Funeral planned for train crash victim from Detroit

Lauren Abdel-Razzaq
The Detroit News

Rachel Jacobs, the Michigan native who was killed in the Amtrak train crash last week in Philadelphia, was building a legacy of giving back to her hometown.

Now her family wants to keep her memory alive through the foundation she started to better Metro Detroit.

Jacobs was an educational software executive and a co-founder of the nonprofit group Detroit Nation. A Crowd Rise page to benefit the charity has already raised more than $10,000 in three days.

“Rachel Jacobs co-founded Detroit Nation with the mission of supporting the Detroit region by directing the money, skills and energy of native Detroiters now living elsewhere to people and organizations engaged in economic development, cultural innovation and job creation in southeastern Michigan,” the page says.

“Your donation, in memory of Rachel, will go to benefit Detroit-area projects that will continue this mission and leave a lasting legacy in Rachel’s name.”

The family will hold a funeral for Jacobs at 10 a.m. Monday at the Ira Kaufman Chapel, 18325 Nine Mile in Southfield. Interment will follow at Machpelah Cemetery in Ferndale.

The family will sit shiva at their home after the funeral Monday through Wednesday. Religious services will be held each of the days at 7 p.m.

Friends posted messages for her family along with their donations on Crowd Rise.

“In memory of Rachel and the time we spent in college digging (through) the compost pile and rummaging through trash for recyclables,” Jill Rubin wrote. “I remember her smile, her kindness, optimism and brilliance.”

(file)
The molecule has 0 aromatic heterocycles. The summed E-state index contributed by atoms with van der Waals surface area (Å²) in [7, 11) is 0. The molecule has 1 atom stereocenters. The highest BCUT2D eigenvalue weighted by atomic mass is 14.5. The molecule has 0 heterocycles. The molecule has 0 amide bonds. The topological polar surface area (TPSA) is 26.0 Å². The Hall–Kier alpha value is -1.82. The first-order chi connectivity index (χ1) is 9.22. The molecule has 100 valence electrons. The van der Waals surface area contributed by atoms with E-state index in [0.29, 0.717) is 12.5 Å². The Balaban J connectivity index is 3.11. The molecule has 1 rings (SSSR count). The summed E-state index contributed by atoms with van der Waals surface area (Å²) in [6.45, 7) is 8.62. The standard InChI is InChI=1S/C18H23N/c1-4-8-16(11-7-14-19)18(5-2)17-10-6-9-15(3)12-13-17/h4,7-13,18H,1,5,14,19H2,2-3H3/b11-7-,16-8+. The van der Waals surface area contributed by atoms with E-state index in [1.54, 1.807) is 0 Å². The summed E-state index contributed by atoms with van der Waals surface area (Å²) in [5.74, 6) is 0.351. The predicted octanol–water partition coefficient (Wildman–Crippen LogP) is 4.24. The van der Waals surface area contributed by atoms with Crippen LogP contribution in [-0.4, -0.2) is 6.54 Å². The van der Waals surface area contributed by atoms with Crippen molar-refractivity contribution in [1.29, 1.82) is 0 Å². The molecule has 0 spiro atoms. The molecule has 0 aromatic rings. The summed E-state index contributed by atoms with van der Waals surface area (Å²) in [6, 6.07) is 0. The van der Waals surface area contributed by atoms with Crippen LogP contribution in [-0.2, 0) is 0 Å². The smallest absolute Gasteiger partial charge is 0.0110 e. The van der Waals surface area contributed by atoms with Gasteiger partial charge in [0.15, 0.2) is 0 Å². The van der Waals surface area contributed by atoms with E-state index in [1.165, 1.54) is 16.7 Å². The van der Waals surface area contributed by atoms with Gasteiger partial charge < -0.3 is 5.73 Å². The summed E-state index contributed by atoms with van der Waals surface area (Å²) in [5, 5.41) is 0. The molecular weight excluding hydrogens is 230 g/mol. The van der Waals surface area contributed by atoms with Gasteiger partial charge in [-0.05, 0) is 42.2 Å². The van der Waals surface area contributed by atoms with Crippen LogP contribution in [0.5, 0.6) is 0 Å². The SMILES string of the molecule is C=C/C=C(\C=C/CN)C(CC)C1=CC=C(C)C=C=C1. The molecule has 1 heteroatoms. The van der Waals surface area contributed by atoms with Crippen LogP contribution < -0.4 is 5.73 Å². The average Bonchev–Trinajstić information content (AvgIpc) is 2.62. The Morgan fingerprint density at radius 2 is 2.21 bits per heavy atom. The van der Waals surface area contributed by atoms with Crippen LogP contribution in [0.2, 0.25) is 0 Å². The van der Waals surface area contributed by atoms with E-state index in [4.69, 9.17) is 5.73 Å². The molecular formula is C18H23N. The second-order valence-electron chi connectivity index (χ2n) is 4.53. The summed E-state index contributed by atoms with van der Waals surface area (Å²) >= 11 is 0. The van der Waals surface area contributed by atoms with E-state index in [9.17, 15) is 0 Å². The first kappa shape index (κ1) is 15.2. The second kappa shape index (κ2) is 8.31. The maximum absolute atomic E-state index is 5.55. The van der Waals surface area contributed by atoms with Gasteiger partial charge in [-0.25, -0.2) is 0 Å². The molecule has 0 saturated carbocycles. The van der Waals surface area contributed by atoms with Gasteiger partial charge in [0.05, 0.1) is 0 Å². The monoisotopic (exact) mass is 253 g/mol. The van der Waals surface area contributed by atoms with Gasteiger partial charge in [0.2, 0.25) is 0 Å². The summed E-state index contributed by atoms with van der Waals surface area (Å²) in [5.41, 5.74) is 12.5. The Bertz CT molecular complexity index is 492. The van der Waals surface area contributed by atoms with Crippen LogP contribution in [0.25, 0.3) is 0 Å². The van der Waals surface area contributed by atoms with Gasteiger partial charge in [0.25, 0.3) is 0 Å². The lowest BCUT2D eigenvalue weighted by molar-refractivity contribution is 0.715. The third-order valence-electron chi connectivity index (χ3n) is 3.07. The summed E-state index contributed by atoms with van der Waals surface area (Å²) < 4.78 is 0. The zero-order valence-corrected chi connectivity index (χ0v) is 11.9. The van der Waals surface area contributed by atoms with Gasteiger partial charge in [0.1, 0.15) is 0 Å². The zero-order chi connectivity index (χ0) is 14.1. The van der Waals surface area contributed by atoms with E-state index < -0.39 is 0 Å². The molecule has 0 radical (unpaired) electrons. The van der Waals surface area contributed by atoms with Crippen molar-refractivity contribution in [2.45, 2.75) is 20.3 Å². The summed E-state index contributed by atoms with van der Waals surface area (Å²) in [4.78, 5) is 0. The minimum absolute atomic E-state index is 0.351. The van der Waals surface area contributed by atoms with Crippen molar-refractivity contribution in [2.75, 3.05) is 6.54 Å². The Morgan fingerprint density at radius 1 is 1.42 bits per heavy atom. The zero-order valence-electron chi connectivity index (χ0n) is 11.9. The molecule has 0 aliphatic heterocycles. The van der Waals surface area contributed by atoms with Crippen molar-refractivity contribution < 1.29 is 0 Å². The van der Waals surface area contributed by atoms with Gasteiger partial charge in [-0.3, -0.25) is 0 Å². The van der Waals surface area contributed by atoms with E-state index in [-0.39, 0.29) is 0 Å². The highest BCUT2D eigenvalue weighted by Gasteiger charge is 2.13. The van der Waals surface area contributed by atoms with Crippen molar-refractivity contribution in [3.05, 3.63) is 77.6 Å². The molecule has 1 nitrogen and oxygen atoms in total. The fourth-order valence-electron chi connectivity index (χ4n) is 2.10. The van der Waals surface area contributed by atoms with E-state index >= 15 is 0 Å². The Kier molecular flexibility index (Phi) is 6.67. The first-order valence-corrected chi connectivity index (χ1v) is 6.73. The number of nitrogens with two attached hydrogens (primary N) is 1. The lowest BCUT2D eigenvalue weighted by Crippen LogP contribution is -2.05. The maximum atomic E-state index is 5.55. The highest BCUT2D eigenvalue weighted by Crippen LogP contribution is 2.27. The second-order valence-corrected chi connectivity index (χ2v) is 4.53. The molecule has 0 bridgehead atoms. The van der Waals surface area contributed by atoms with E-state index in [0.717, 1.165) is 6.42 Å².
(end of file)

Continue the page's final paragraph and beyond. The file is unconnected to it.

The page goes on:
Another donation, which came from Kary Moss, the executive director of the American Civil Liberties Union of Michigan, said, “There are no words. Thank you Rachel for giving back to Detroit.”

Jacobs was one of eight people killed when the speeding train in Philadelphia derailed as it rounded a 50 mph curve at about 106 mph.

The 39-year-old Huntington Woods native was on her way home to Manhattan from her job as CEO of the Philadelphia startup ApprenNet, where she started working in March.

She was married, with a 2-year-old son.

A graduate of Swarthmore College and Columbia Business School, she had previously worked at another education-technology firm, Ascend Learning, and led the expansion of McGraw-Hill’s career-learning business into China, India and the Middle East.

Jacobs, whose mother is former Michigan state Sen. Gilda Z. Jacobs, started Detroit Nation in 2010.

One of the charity’s accomplishments was arranging the Detroit Symphony Orchestra’s first Carnegie Hall concert in 17 years. It also provides pro bono consulting on projects for grassroots entrepreneurs.

Additional survivors include her husband, Todd Waldman; her son, Jacob Kody Waldman; her father, John Jacobs; and her sister, Jessica Steinhart.

The family said those who wish to honor Jacobs can donate to Detroit Nation at jacobsdetroitnation or make a donation to the Downtown Detroit Partnership, Rachel Jacobs Detroit Nation, 600 Renaissance Center, Suite 1740, Detroit, MI 48243.

Gifts in Jacobs’ memory can also be made to Columbia Business School, where her family would like to create a scholarship in her name geared toward aspiring women social entrepreneurs.

That can be done at giveonline/?schoolstyle=140.